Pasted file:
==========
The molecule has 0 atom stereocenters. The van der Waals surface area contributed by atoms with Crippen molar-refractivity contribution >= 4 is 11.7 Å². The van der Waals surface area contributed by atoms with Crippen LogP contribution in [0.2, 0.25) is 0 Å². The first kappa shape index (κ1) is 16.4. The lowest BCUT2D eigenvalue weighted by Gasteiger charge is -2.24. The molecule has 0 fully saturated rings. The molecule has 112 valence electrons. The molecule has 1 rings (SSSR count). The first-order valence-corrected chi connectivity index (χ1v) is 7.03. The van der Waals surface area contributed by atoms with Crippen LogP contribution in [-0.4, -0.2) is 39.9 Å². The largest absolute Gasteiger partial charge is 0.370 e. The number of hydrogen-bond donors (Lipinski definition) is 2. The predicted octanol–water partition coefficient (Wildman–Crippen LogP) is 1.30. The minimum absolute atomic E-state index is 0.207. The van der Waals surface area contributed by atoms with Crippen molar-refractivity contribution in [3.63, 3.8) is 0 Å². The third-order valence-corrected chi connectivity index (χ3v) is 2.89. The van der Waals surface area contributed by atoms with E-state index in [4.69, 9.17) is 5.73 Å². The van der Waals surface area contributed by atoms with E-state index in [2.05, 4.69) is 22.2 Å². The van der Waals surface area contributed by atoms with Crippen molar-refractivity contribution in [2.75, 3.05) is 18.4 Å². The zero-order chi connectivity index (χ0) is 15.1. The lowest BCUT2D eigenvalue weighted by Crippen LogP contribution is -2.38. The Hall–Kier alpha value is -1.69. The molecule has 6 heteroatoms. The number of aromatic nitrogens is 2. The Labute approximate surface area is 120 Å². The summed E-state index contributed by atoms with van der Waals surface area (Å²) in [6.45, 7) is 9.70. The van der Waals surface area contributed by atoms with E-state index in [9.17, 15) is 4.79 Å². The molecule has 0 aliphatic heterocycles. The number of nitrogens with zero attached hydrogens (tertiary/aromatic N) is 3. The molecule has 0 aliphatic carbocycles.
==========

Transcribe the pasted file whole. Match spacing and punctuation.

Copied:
The molecule has 0 atom stereocenters. The van der Waals surface area contributed by atoms with Crippen molar-refractivity contribution >= 4 is 11.7 Å². The van der Waals surface area contributed by atoms with Crippen LogP contribution in [0.2, 0.25) is 0 Å². The first kappa shape index (κ1) is 16.4. The lowest BCUT2D eigenvalue weighted by Gasteiger charge is -2.24. The molecule has 0 fully saturated rings. The molecule has 112 valence electrons. The molecule has 1 rings (SSSR count). The first-order valence-corrected chi connectivity index (χ1v) is 7.03. The van der Waals surface area contributed by atoms with Crippen LogP contribution in [-0.4, -0.2) is 39.9 Å². The largest absolute Gasteiger partial charge is 0.370 e. The number of hydrogen-bond donors (Lipinski definition) is 2. The predicted octanol–water partition coefficient (Wildman–Crippen LogP) is 1.30. The minimum absolute atomic E-state index is 0.207. The van der Waals surface area contributed by atoms with Crippen molar-refractivity contribution in [3.63, 3.8) is 0 Å². The third-order valence-corrected chi connectivity index (χ3v) is 2.89. The van der Waals surface area contributed by atoms with E-state index in [4.69, 9.17) is 5.73 Å². The van der Waals surface area contributed by atoms with E-state index in [2.05, 4.69) is 22.2 Å². The van der Waals surface area contributed by atoms with Crippen molar-refractivity contribution in [2.75, 3.05) is 18.4 Å². The zero-order chi connectivity index (χ0) is 15.1. The lowest BCUT2D eigenvalue weighted by Crippen LogP contribution is -2.38. The Hall–Kier alpha value is -1.69. The molecule has 6 heteroatoms. The number of aromatic nitrogens is 2. The Labute approximate surface area is 120 Å². The summed E-state index contributed by atoms with van der Waals surface area (Å²) in [6.45, 7) is 9.70. The van der Waals surface area contributed by atoms with E-state index in [9.17, 15) is 4.79 Å². The molecule has 0 aliphatic heterocycles. The number of nitrogens with zero attached hydrogens (tertiary/aromatic N) is 3. The molecule has 0 aliphatic carbocycles.